The shroud of mystery surrounding experimental rock outfit Puscifer is fitting for the uncertain and unsettling times of a pandemic crossed with mass civil unrest. The band, whose core is made up of Maynard James Keenan (Tool, A Perfect Circle), Carina Round and Mat Mitchell, is a living, breathing organism. Beyond the trio, the band’s configuration is fluid and ever-changing, allowing the music to develop and evolve with Keenan as the creative lyrical conduit.
“Nothing is ever really forced to be a certain way; it’s always based on however it naturally falls within the circumstances,” vocalist and multi-instrumentalist Carina Round said.
Mitchell writes all of the band’s music, sharing his creations with the others band to add their own contributions.
“He just keeps collecting and collecting until Maynard has a minute to listen to it,” Round said.
For the new album, Round said Mitchell was inspired by vintage equipment. He realized that most of the music he loved was created on two pieces of gear—so he went on an extended journey to track them down.
“He wrote most of the record using those two really old analog synthesizers and samplers within the constraints of what they provide,” she said. “They make just beautiful sounds with an analog warmth. Everything on this record comes from his ability to manipulate technology in the way that he does.”
Once Mitchell put his touch on a track, it was Keenan’s turn. Round said the Tool frontman took a deep dive into the material, making emotional connections with the sonic landscape of the tracks.
“All of the sudden, characters … or these ideas are being born based on the emotion that is caused by hearing Mat’s soundscape,” Round said. “He will put down ideas—sometimes whole vocals, sometimes it’s some rhythms, sometimes it’s a melody and some words—I will in turn react to that. It just becomes this emotion ricochet of the three of us.”
Puscifer rarely writes with the core trio in the same room together. Round compared each musician’s contributions to the way atoms collide until there is enough material for a complete record.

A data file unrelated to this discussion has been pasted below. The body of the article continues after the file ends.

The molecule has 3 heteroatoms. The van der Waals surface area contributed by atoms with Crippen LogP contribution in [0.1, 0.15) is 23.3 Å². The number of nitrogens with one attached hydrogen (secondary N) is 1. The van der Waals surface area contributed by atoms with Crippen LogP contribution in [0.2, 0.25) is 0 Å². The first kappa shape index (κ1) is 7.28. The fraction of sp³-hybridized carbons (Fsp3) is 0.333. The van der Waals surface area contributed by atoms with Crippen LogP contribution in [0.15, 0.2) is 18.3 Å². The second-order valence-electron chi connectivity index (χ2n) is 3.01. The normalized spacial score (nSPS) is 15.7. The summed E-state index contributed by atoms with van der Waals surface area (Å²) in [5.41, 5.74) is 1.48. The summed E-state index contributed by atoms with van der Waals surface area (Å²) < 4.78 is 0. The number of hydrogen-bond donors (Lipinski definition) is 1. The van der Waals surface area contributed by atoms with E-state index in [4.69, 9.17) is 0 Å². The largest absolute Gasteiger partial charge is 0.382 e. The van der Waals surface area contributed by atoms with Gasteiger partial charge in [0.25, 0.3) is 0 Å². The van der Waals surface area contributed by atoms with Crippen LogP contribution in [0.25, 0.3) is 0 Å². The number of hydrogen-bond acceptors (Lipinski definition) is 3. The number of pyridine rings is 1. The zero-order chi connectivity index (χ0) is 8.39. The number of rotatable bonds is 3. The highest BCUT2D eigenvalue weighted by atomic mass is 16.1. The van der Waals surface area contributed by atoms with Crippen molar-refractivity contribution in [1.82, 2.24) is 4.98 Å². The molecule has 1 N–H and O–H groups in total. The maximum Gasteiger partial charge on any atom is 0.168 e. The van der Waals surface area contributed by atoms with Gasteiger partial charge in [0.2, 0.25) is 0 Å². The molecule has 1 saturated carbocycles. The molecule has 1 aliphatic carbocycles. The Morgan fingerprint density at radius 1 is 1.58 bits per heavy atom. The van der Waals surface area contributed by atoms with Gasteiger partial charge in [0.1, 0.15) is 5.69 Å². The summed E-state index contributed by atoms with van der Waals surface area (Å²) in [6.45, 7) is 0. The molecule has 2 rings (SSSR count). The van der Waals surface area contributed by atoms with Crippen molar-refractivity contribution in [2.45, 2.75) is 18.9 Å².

The band’s latest, Existential Reckoning, is in many ways a creative response to the uncertainty of these times. Round said that the band was already in the early stages of recording when COVID-19 lockdowns began. As for many, it created a personal and professional uncertainty of what exactly the path forward looked like. For Round, her new reality meant having a child around the house at all times while writing for her solo record and the Puscifer album.
“It became quickly apparently that I’m actually more overwhelmed than at any point in the past five years, just having a little tornado around me all the time,” she said. “If it weren’t for making the Puscifer record, my mind would have completely escaped from my earhole.”
The COVID cloud is present in the mood of the new songs. It’s materialized in the video for “Apocalyptical,” which has COVID-19 cells throughout. The track and video are very different from what Maynard James Keenan’s fans are accustomed to hearing from him. Both take on a sort of dystopian Talking Heads feel. Round said that the urgency of the pandemic didn’t truly hit her until just recently.
“Until now, it’s been easy to just kind of take it as it comes and roll with the punches as they say,” she said, sighing. “But I feel like in the past week it’s really set in, personally.”
A tense election makes things even more dire.
“Psychologically, where is the fucking light at the end of the tunnel?” she said. “I don’t know if it’s willfully being hidden just because it’s so close to the election, and it’s better everyone feels like they’re trapped with no end in sight, so they can grapple with some kind of savior, but I really cannot wait for this year to be over.”
Aside from the chaos of the outside world impacting the band’s ability to write and record, the birth of Round’s child three years ago had just as much of an impact on her work.
“It certainly made me appreciate the time more that I do get when I’m in-studio and be a lot more efficient,” Round said. “I would have like two or three hours in the studio a day instead of 12 hours to do whatever the fuck I wanted or nothing at all.”
The band has also plotted a mysterious livestream concert on the day of the album’s release; set in the Arizona desert. Without large gatherings for concerts, the livestream seems well-suited for Puscifer. Few details have been revealed about the performance and Round didn’t want to give away the surprises. She did say the unique architecture of the locale—the town of Arcosanti—should provide a compelling backdrop for the performance.
“The architect was very much trying to combine the architecture and ecology—he actually coined the term ‘arcology’—the architecture that evolved through an evolution of the city and the urban environment,” Round said. “He wanted to take an urban environment and build up and make it really complex and kinda futuristic and weird—weird buildings, insane shapes, and a little bit space age—but it’s plopped right in the middle of thousand of acres in central Arizona.”
Follow writer Mike DeWald at Twitter.com/mike_dewald.